Get Adobe Flash player

UAE to open shelters for victims of human trafficking

The United Arab Emirates will set up shelters for victims of human trafficking, a regional problem highlighted by the United States and international rights groups, the local press reported yesterday.
The centres will provide shelter, health care and social support to women and child victims and will operate under the umbrella of the UAE Red Crescent Authority, the English-language Gulf News said.
"(The UAE) strongly supports international efforts to fight human trafficking," Deputy Prime Minister Sheikh Hamdan bin Zayed al-Nahayan, also chairman of the Red Crescent Authority, was quoted as saying.
In 2006, the oil-rich UAE introduced stiff penalties including life sentences to combat human trafficking.
And in July last year, two Indian nationals were jailed for 15 years in the first punishment under the legislation aimed at cleaning up the Gulf state's human rights record. Several more suspects have since gone on trial on human trafficking charges.
The US State Department human trafficking report in 2006 upgraded the UAE from the "Tier 3" of worst offenders to "Tier 2 Watch List" comprising countries which are making "significant" efforts to deal with the problem.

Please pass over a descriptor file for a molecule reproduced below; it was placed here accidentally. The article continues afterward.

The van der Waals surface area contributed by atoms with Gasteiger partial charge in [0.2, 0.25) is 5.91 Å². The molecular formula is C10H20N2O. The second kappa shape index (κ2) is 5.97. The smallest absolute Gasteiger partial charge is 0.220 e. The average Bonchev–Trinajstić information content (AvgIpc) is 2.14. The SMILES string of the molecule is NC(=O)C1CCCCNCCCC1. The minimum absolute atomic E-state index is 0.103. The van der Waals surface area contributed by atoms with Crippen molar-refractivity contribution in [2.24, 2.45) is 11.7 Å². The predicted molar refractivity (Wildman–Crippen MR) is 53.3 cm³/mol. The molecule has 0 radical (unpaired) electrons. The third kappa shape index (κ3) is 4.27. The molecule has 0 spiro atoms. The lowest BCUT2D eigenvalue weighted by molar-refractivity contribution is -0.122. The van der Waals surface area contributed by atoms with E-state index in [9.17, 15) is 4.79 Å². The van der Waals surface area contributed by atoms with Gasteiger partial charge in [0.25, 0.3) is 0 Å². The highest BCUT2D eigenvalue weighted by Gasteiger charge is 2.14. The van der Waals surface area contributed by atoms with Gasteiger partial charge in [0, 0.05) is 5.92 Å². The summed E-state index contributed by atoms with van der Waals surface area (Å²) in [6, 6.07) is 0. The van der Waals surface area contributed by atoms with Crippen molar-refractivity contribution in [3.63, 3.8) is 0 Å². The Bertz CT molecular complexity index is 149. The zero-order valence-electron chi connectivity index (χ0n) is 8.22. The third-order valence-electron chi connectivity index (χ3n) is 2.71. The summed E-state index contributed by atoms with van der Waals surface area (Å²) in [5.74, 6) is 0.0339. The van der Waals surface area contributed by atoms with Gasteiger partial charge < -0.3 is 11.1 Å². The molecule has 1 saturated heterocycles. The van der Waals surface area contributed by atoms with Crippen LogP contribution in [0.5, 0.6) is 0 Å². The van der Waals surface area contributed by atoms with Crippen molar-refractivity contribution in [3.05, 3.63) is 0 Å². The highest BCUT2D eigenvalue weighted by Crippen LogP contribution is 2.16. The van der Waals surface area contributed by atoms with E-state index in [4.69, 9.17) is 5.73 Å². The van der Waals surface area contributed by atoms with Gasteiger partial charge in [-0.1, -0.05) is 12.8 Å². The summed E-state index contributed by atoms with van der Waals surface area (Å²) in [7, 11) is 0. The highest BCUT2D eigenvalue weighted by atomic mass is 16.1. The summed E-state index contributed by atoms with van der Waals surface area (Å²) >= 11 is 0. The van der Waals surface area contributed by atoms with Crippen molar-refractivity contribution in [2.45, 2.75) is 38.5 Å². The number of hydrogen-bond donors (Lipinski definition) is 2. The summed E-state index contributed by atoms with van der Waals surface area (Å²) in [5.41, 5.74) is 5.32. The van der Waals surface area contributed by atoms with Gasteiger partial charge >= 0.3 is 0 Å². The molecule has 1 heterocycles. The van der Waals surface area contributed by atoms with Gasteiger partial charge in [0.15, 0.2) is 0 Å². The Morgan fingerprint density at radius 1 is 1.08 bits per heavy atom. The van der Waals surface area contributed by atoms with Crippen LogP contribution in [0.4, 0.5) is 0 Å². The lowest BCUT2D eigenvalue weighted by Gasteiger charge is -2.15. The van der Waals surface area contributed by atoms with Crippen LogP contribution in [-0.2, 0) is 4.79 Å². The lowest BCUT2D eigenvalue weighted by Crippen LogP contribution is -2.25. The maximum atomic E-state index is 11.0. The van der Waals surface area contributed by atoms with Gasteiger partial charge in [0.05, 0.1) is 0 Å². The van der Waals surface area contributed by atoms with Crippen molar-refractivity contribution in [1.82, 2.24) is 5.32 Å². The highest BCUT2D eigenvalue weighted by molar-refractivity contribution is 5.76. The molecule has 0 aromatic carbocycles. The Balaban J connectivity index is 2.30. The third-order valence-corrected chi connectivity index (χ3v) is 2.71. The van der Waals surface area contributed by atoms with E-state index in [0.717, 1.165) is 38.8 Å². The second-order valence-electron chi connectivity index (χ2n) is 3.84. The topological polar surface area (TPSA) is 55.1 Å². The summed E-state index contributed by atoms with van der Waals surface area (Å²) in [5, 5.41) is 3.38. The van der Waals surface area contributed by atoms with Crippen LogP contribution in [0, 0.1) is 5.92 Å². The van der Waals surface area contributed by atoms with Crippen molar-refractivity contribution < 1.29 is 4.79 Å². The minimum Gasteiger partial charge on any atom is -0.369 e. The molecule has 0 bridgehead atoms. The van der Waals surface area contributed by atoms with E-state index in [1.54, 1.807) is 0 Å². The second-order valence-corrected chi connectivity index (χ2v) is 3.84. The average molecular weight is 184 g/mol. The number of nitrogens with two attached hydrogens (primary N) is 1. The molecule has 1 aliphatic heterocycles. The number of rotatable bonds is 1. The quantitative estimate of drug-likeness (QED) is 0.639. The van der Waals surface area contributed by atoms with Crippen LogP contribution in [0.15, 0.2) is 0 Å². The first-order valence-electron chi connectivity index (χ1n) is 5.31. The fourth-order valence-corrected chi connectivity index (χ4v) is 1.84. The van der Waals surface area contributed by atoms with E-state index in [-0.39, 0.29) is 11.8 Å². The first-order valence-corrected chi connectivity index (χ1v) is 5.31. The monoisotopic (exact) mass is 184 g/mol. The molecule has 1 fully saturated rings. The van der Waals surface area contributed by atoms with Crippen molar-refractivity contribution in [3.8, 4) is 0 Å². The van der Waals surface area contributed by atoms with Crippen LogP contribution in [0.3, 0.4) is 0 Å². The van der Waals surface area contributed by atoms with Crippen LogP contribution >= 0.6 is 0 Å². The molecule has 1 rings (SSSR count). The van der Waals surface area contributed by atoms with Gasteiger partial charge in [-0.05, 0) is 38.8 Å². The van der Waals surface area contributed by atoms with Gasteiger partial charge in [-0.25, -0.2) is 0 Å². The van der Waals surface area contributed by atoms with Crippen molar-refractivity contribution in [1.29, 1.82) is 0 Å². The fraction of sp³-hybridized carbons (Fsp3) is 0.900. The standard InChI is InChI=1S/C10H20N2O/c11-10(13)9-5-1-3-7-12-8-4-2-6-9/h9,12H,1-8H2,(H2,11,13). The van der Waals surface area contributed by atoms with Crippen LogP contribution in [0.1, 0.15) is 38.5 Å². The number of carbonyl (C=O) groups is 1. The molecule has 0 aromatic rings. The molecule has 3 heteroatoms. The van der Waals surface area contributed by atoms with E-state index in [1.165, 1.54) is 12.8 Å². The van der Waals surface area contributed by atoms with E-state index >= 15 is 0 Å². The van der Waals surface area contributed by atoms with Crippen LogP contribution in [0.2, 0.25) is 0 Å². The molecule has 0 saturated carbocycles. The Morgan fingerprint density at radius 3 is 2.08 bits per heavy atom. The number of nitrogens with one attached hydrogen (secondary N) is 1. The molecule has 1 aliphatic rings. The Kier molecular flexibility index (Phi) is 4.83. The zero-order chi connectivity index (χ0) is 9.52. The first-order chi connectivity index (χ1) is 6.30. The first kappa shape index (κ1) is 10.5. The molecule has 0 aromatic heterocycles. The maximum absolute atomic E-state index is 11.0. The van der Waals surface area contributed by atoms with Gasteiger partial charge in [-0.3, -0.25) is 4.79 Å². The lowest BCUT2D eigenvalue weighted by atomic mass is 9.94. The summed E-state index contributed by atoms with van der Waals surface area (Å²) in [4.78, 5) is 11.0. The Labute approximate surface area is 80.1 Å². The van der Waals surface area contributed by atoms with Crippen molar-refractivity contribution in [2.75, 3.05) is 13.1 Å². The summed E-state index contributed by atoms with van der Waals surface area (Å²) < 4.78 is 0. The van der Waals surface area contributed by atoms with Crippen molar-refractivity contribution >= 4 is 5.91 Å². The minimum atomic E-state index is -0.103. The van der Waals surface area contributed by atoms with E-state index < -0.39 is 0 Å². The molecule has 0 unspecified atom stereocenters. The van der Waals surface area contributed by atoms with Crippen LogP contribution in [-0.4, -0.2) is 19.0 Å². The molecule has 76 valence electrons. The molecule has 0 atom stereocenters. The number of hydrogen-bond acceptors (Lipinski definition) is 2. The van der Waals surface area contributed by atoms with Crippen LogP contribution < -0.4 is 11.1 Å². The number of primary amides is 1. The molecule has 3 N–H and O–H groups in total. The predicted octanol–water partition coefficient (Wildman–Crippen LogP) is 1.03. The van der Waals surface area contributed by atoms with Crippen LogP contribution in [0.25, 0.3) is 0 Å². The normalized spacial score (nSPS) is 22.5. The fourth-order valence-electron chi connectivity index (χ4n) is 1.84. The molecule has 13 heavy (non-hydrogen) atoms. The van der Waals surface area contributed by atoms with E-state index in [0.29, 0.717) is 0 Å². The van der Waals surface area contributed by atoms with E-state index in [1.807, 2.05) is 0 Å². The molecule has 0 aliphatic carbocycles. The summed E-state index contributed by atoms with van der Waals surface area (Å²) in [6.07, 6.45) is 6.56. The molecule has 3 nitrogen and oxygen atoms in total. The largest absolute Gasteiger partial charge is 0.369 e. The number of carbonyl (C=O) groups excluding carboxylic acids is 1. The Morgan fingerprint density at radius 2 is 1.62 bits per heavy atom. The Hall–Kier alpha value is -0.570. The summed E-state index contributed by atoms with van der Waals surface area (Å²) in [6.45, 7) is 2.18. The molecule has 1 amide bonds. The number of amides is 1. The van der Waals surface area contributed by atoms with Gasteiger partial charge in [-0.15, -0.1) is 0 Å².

But it described the UAE as "a destination country for men, women and children trafficked from South and East Asia, eastern Europe, Africa and the Middle East for involuntary servitude and for sexual exploitation," saying the government was not doing enough to combat either.
The UAE maintained its rank in the 2007 edition of the report, while other Gulf Arab countries — Bahrain, Kuwait, Oman and Qatar — were downgraded to Tier 3, joining Saudi Arabia.
In 2005, the UAE banned the use of children as camel jockeys and has funded the repatriation of child jockeys to their home countries in Asia and Africa as well as their rehabilitation.
Hundreds of thousands of foreigners work in the UAE, where expatriates make up nearly 85 percent of the 5.6-million population, according to a recent unofficial study.